The only thing the parents do is bring the child and register them, and then our volunteers take it from there. The kids get helmets. They get a whole lot of stuff, not just a bicycle. The only thing we ask is that the parents bring the child, and allow that child to pick out their own bikes. The parents wait outside the warehouse while the kids pick out their bikes. That was Moses’ thing: it’s all about the children, not the parents. They come in and they have volunteers who will set them up, help size the child to a bike to make sure they can ride it.
You mention volunteers. How many do you have?
During the year, volunteers are scarce. That’s what I need. I have all these bikes in this warehouse that need to be repaired, and I need volunteers all year to help fix them. We get plenty of volunteers to help on the actual day of the giveaway event in December, but we need more all year long.
Tell us about the bikes that are in your warehouse at any given time. Where do they come from?
All these bikes have been donated to us. Walmart donates a lot of bicycles to us, along with the private sector. We have one school in Holly Springs, a day care, they donated 200 brand new bicycles last year. We have some of the departments at Fort Bragg that donate bikes to us as well. Some of the national fraternal organizations donate, and some of the motorcycle clubs have also donated to us. Most of our donations come from Walmart. They donate all year. Sometimes we have bike drives, where people can come and donate bikes at a certain location at a certain time. We’ve had those in Wake Forest, Raleigh, Durham and Fayetteville.
You also get bikes donated by individuals, and sometimes, those bikes need work before they can be given to a child. How important are bicycle parts to your operation?
Parts are essential. Pedals, kickstands, training wheels, seats—that’s where our money goes, is to buy parts. I work with Hawley’s Bicycle World, that’s who we get our parts from, and they sell those to us at cost, and that’s very helpful to us. I remember Mark Taylor (a Hawley’s staff member), he used to come to my house the night before the giveaway when we first started, and he and Moses would be out in the garage working on bicycles to give away the next morning. They have been one of my best supporters, other than Walmart.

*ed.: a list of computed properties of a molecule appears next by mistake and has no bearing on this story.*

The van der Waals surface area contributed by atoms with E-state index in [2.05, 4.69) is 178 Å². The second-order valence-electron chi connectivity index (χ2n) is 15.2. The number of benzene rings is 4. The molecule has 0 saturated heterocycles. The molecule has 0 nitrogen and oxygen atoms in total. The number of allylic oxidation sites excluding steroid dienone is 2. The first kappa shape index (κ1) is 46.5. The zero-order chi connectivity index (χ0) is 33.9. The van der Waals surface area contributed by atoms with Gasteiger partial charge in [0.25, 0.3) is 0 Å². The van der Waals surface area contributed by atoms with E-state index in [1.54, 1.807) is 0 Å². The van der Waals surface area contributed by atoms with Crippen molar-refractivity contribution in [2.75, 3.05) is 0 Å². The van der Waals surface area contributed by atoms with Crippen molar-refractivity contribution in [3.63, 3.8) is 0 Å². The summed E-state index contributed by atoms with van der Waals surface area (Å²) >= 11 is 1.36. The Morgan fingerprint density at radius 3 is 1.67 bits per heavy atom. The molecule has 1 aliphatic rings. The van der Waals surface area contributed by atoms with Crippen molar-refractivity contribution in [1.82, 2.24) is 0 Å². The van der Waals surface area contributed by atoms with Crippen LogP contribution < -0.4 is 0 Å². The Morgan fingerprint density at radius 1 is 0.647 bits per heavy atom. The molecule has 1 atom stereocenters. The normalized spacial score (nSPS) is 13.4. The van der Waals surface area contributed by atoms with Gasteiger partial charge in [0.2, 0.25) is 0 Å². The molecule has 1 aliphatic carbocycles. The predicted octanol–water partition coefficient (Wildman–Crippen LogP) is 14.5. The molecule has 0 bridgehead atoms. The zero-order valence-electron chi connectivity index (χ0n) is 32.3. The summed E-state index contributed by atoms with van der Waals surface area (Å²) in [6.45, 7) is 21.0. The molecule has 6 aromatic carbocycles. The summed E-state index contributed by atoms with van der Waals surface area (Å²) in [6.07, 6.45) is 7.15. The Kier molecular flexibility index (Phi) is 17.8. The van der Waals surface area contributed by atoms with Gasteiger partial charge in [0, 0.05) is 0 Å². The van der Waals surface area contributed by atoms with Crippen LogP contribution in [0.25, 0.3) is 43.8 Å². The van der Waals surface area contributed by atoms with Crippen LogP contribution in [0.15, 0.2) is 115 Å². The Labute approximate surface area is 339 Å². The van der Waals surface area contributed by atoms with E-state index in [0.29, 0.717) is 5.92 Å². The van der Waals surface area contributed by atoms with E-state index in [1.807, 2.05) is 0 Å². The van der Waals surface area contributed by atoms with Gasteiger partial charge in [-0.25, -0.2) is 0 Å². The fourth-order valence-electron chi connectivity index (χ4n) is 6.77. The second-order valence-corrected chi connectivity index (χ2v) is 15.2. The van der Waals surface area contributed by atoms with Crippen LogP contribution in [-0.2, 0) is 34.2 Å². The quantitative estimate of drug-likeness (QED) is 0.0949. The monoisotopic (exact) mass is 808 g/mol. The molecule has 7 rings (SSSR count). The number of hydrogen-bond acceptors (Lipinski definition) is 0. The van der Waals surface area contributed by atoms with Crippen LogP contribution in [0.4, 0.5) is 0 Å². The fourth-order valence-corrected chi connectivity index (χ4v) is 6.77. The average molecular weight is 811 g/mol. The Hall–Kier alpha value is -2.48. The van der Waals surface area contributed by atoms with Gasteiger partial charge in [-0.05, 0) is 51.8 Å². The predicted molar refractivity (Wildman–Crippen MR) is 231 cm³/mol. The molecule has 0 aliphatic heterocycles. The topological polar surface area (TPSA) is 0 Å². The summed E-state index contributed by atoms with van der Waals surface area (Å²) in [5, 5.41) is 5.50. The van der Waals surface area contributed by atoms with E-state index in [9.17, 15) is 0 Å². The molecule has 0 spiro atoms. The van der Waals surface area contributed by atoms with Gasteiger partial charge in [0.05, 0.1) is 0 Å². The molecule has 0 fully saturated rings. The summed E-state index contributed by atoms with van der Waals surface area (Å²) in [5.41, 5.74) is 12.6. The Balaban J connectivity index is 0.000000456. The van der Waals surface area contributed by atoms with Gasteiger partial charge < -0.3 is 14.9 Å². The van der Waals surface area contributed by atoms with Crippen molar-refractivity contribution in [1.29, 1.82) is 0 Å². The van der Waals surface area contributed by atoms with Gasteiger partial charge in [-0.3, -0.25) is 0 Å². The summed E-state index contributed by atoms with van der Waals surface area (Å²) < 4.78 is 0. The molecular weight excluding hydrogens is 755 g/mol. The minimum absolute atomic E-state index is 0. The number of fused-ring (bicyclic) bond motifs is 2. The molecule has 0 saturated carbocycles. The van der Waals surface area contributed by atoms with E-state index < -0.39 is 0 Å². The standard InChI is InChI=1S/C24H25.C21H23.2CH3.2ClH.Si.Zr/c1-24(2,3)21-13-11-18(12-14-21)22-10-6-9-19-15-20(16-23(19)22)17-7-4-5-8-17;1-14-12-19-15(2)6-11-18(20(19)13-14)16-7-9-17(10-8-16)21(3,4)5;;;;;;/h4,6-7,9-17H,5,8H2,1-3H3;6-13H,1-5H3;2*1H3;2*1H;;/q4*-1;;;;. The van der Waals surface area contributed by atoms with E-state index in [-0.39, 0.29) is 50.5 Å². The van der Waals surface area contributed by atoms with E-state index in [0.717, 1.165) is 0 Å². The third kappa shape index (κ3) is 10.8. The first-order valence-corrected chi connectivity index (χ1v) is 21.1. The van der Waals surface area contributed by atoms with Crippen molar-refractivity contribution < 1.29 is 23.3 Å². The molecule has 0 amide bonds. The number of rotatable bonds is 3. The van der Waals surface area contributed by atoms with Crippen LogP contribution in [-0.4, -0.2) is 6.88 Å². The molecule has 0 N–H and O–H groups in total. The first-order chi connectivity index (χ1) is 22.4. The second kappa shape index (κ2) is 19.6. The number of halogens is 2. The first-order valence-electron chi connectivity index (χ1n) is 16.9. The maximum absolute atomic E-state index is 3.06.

How has the generosity of the local community, in addition to those from elsewhere, helped your program over the years?
One example is all the different warehouses we’ve had through the years to store and repair our bikes. This location is the 10th warehouse, and hopefully, this is going to become a permanent location. I don’t have to pay anything except the utility bills here, and every place we’ve ever been has been donated, like this one.
What’s been most effective in spreading the word about this project?
Media. The media has played a great, big role. Newspapers, television, they’ve played a major role in everything that I do. Sometimes, people are amazed at the contacts I have in the media. If I partner with another group on some other project, they’ll say, “Ann, can you get the media there?” And I call the media and they show up. I’ve become friends with so many people at the television stations and radio stations. So it’s all these people that know our good work.
You’re known for giving bicycles away in December, but is that the only time of year?
No. We work with different agencies that work with the homeless or homeless veterans, people who are trying to get on their feet and don’t have transportation. We are active all year, both receiving bikes and also giving them away.
How are the funds that people and organizations donate to you used?
We use that money to buy parts and keep our doors open. Every December, people are able to see where their money goes. Last year, we gave away 1,300 bicycles, and about 1,200 of those were during the Christmas holidays.
What does it mean to you to do something that helps children, but that you also know perpetuates what your husband loved to do?
To me, it’s helping somebody else. I’ve always helped people, and I wanted to continue that as long as possible. It means a lot to see these kids get something for Christmas. If they don’t get anything else, they’ve got a bicycle. It means a lot. My husband’s main thing was that it was all about the kids. As long as the kids are happy, it’s fine.
The Bicycle Man project, a 501(c)(3) nonprofit organization, accepts donations of used bicycles at its warehouse, located at 1800 Wynfare Drive in Fayetteville, from 9 a.m.-1 p.m., on Mondays, Wednesdays and Fridays. To donate, volunteer or lend your support, visit www.thebicycleman.bike or call 910-424-3083.